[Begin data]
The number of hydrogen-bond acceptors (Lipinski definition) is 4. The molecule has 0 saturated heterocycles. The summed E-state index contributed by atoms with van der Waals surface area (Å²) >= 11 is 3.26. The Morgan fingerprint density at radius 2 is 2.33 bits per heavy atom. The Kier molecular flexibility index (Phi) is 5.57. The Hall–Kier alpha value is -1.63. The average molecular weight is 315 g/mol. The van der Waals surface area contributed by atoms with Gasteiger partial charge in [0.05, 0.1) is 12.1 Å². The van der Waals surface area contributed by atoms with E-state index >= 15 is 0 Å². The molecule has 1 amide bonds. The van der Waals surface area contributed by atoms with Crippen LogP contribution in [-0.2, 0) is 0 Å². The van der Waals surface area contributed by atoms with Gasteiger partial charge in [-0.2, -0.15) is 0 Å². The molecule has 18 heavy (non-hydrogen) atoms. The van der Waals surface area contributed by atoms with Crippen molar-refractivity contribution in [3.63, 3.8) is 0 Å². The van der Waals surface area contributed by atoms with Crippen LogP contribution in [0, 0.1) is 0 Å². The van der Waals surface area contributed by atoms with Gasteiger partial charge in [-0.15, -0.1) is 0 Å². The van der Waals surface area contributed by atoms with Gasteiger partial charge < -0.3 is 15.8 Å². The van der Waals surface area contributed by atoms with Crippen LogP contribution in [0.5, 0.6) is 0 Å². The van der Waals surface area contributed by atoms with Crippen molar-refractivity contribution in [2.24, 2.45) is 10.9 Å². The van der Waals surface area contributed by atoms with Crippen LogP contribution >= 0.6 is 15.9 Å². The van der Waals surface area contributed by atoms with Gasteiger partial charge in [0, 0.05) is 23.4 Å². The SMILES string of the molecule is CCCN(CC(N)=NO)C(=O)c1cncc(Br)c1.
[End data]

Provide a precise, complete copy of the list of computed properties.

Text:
The number of hydrogen-bond acceptors (Lipinski definition) is 4. The molecule has 0 saturated heterocycles. The summed E-state index contributed by atoms with van der Waals surface area (Å²) >= 11 is 3.26. The Morgan fingerprint density at radius 2 is 2.33 bits per heavy atom. The Kier molecular flexibility index (Phi) is 5.57. The Hall–Kier alpha value is -1.63. The average molecular weight is 315 g/mol. The van der Waals surface area contributed by atoms with Gasteiger partial charge in [0.05, 0.1) is 12.1 Å². The van der Waals surface area contributed by atoms with E-state index >= 15 is 0 Å². The molecule has 1 amide bonds. The van der Waals surface area contributed by atoms with Crippen LogP contribution in [-0.2, 0) is 0 Å². The van der Waals surface area contributed by atoms with Gasteiger partial charge in [-0.2, -0.15) is 0 Å². The molecule has 18 heavy (non-hydrogen) atoms. The van der Waals surface area contributed by atoms with Crippen molar-refractivity contribution in [3.63, 3.8) is 0 Å². The van der Waals surface area contributed by atoms with Crippen LogP contribution in [0, 0.1) is 0 Å². The van der Waals surface area contributed by atoms with Gasteiger partial charge in [-0.15, -0.1) is 0 Å². The van der Waals surface area contributed by atoms with Gasteiger partial charge < -0.3 is 15.8 Å². The van der Waals surface area contributed by atoms with Crippen LogP contribution in [0.5, 0.6) is 0 Å². The van der Waals surface area contributed by atoms with Crippen molar-refractivity contribution in [2.24, 2.45) is 10.9 Å². The van der Waals surface area contributed by atoms with Crippen LogP contribution >= 0.6 is 15.9 Å². The van der Waals surface area contributed by atoms with Gasteiger partial charge in [0, 0.05) is 23.4 Å². The SMILES string of the molecule is CCCN(CC(N)=NO)C(=O)c1cncc(Br)c1.